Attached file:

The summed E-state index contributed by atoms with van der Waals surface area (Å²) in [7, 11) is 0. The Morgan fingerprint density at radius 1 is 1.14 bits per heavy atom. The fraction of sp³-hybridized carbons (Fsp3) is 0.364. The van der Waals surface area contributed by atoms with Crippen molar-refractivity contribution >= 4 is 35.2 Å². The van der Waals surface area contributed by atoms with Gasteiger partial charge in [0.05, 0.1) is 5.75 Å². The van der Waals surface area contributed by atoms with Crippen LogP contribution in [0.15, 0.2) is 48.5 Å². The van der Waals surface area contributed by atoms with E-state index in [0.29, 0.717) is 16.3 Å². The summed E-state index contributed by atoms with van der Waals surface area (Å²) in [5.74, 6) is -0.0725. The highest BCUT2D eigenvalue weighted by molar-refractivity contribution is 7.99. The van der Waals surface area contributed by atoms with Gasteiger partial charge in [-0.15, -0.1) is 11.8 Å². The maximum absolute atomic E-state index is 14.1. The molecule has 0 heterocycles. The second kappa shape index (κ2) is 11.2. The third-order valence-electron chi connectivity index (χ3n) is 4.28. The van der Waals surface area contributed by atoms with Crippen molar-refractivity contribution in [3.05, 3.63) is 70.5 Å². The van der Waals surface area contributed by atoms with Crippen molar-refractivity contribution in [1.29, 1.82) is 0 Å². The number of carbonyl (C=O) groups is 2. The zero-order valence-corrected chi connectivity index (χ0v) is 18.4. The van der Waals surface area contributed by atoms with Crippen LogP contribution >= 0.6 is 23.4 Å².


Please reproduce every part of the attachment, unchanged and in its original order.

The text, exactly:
The summed E-state index contributed by atoms with van der Waals surface area (Å²) in [7, 11) is 0. The Morgan fingerprint density at radius 1 is 1.14 bits per heavy atom. The fraction of sp³-hybridized carbons (Fsp3) is 0.364. The van der Waals surface area contributed by atoms with Crippen molar-refractivity contribution >= 4 is 35.2 Å². The van der Waals surface area contributed by atoms with Gasteiger partial charge in [0.05, 0.1) is 5.75 Å². The van der Waals surface area contributed by atoms with Crippen LogP contribution in [0.15, 0.2) is 48.5 Å². The van der Waals surface area contributed by atoms with E-state index in [0.29, 0.717) is 16.3 Å². The summed E-state index contributed by atoms with van der Waals surface area (Å²) in [5.74, 6) is -0.0725. The highest BCUT2D eigenvalue weighted by molar-refractivity contribution is 7.99. The van der Waals surface area contributed by atoms with Gasteiger partial charge in [-0.15, -0.1) is 11.8 Å². The maximum absolute atomic E-state index is 14.1. The molecule has 0 heterocycles. The second kappa shape index (κ2) is 11.2. The third-order valence-electron chi connectivity index (χ3n) is 4.28. The van der Waals surface area contributed by atoms with Crippen molar-refractivity contribution in [3.05, 3.63) is 70.5 Å². The van der Waals surface area contributed by atoms with Crippen molar-refractivity contribution in [1.29, 1.82) is 0 Å². The number of carbonyl (C=O) groups is 2. The zero-order valence-corrected chi connectivity index (χ0v) is 18.4. The van der Waals surface area contributed by atoms with Crippen LogP contribution >= 0.6 is 23.4 Å².